an inductive load is tough
enough, never mind trying
to throttle pass current to
tailor the operation of the
device. Bob wrote me:
“For a driver for a 1-amp
solenoid, which could be
a 12Ω solenoid with 8.2Ω
2W resistor in series with
it, the cap would need to
be about as big as 4700µF.
That sounds awful BIG,
but the Digi-Key catalog
lists this as available for 62
cents in 100s. Barely 1” x
0.5” diameter. I’m going
to build this soon. (I gotta
go over to Halted2 and
buy a couple solenoids...)
For driving a 0.1-amp
relay or solenoid, 470µF
should be big enough, at
a cheaper price and cozier
size. A 2N3904 or PN2222
should drive that OK.
NOTE: 62 cents ain’t quite
CHEAP, but I am sure it is
cheaper than the ‘L272’ [a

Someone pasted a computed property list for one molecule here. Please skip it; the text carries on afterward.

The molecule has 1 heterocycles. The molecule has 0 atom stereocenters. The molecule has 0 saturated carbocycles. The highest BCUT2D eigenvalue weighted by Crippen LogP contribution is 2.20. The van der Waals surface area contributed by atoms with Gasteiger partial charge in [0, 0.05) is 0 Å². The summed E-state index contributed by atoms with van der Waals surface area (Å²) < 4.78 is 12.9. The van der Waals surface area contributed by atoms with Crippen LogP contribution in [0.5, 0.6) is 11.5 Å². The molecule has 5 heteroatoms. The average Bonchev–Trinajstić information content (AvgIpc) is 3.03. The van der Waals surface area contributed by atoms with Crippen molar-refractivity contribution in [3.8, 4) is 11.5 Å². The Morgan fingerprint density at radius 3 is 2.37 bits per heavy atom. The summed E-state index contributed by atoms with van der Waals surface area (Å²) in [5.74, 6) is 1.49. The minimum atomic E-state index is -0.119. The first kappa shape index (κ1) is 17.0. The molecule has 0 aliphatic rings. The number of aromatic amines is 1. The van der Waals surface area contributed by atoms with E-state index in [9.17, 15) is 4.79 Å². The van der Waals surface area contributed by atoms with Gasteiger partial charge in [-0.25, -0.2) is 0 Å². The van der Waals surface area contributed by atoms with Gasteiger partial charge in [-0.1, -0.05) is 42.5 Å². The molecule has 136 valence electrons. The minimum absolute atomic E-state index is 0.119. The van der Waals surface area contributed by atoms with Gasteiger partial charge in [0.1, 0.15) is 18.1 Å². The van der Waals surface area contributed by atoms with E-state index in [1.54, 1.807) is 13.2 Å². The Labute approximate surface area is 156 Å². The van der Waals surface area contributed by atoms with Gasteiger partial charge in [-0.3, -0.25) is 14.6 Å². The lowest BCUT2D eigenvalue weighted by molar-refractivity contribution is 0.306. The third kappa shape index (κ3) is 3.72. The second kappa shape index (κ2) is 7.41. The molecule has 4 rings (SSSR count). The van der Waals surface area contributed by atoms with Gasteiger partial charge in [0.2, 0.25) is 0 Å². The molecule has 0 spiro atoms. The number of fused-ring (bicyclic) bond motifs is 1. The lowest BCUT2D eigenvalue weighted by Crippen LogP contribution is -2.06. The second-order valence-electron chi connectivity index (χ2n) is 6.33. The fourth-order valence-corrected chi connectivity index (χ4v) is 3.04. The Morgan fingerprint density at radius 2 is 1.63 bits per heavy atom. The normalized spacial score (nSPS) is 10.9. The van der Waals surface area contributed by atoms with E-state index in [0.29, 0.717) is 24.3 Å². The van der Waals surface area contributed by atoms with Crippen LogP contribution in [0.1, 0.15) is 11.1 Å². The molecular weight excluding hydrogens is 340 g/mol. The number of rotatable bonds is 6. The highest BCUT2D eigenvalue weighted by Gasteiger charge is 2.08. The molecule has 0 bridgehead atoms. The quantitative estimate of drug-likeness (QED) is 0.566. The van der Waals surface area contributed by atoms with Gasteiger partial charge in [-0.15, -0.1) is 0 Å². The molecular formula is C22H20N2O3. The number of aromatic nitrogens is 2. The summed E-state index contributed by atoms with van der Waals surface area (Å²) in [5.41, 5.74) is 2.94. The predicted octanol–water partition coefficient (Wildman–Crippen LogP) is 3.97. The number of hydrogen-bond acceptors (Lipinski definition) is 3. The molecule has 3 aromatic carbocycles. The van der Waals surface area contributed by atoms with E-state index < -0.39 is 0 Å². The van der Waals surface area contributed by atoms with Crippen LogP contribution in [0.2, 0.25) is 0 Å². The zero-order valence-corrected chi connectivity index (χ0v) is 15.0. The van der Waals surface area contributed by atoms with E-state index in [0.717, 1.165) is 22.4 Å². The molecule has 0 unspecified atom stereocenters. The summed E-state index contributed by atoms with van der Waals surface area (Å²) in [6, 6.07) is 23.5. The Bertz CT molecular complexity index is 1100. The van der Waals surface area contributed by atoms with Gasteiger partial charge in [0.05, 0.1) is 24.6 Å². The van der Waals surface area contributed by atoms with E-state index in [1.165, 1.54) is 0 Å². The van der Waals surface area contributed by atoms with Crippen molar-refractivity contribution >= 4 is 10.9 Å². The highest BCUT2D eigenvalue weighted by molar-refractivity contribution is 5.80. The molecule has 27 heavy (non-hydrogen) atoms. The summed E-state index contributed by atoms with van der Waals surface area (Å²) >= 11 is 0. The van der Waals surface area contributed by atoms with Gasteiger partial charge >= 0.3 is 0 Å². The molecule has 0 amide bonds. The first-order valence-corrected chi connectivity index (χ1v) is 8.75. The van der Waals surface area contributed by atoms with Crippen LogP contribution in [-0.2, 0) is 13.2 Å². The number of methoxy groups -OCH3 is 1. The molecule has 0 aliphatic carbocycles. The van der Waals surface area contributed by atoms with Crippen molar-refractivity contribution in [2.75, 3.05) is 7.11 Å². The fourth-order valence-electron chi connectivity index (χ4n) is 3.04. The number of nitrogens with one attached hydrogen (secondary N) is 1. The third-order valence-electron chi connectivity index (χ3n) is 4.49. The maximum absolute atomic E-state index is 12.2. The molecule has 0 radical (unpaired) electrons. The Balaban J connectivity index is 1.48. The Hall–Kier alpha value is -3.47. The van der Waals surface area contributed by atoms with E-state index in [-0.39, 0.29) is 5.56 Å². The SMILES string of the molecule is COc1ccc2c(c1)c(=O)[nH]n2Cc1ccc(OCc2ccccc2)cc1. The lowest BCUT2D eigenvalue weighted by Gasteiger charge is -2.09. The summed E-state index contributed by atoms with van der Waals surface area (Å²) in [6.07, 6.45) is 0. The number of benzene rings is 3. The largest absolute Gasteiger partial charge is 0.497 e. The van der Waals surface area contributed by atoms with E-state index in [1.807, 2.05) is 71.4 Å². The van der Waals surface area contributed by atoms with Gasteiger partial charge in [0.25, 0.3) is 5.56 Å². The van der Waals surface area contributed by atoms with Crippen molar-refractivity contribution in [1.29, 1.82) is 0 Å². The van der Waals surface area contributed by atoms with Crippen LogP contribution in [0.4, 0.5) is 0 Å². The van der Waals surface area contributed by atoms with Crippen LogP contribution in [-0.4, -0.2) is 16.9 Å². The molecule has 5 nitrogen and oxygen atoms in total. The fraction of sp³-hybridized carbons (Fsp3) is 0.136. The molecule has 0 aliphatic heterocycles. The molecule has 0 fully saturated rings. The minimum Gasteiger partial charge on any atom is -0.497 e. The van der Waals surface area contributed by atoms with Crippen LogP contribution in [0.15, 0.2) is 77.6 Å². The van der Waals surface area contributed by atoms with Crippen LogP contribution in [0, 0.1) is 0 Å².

Thompson CSF part used
in a 1996 Design Idea mislabeled as an LM272].”
The capacitor initially has
zero volts across it. Voltage
does not change instantly
across a capacitor. So when
the transistor turns on, all the
current passes through the
capacitor and you get nearly
the full 12 V across the solenoid. You size the capacitor
big enough to ensure that you
can pull in the solenoid. Once
the solenoid is engaged, you
can keep it engaged with a
lower hold-current.
2. Pease added a reset circuit so the capacitor would be discharged if the power rail or control voltage dropped out, or if the circuit needed to operate with little time
between pulses (a). Redrawn in OrCAD 9.2, values and devices are changed for availability of models and demonstration of waveforms (b).
ELECTRONIC DESIGN GO TO ELECTRONICDESIGN.COM
49
Pease Porridge Revisited
3. In this circuit, Pease adapted the
design of Figure 2 so it can drive
multiple solenoids (a). Redrawn in
OrCAD 9.2, values and devices are
changed for availability of models and
demonstration of waveforms (b).
Bob recommended that
you size the series resistor at
about 80% of the dc resistance of the solenoid. Once